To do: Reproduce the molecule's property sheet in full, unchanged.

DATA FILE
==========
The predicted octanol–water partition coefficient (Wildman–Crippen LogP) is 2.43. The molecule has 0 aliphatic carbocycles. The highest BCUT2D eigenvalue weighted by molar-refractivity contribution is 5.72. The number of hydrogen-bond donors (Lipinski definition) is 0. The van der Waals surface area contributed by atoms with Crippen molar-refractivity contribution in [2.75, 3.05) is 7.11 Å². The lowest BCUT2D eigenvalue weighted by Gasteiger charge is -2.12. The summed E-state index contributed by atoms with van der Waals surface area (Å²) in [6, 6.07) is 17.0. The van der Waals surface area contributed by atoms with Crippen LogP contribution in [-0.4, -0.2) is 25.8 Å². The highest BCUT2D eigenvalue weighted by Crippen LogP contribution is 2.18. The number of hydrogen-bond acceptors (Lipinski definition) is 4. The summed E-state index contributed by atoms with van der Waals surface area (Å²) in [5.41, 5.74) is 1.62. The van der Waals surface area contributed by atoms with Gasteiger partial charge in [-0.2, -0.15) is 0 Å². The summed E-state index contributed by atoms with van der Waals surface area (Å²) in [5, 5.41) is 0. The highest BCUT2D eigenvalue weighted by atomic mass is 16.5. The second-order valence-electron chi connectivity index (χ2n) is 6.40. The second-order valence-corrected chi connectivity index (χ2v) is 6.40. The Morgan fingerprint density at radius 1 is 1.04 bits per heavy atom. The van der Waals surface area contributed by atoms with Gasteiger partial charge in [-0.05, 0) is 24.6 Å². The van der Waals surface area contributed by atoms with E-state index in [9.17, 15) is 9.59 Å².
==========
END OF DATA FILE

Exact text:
The predicted octanol–water partition coefficient (Wildman–Crippen LogP) is 2.43. The molecule has 0 aliphatic carbocycles. The highest BCUT2D eigenvalue weighted by molar-refractivity contribution is 5.72. The number of hydrogen-bond donors (Lipinski definition) is 0. The van der Waals surface area contributed by atoms with Crippen molar-refractivity contribution in [2.75, 3.05) is 7.11 Å². The lowest BCUT2D eigenvalue weighted by Gasteiger charge is -2.12. The summed E-state index contributed by atoms with van der Waals surface area (Å²) in [6, 6.07) is 17.0. The van der Waals surface area contributed by atoms with Crippen LogP contribution in [-0.4, -0.2) is 25.8 Å². The highest BCUT2D eigenvalue weighted by Crippen LogP contribution is 2.18. The number of hydrogen-bond acceptors (Lipinski definition) is 4. The summed E-state index contributed by atoms with van der Waals surface area (Å²) in [5.41, 5.74) is 1.62. The van der Waals surface area contributed by atoms with Gasteiger partial charge in [-0.2, -0.15) is 0 Å². The summed E-state index contributed by atoms with van der Waals surface area (Å²) in [5, 5.41) is 0. The highest BCUT2D eigenvalue weighted by atomic mass is 16.5. The second-order valence-electron chi connectivity index (χ2n) is 6.40. The second-order valence-corrected chi connectivity index (χ2v) is 6.40. The Morgan fingerprint density at radius 1 is 1.04 bits per heavy atom. The van der Waals surface area contributed by atoms with Gasteiger partial charge in [-0.05, 0) is 24.6 Å². The van der Waals surface area contributed by atoms with E-state index in [9.17, 15) is 9.59 Å².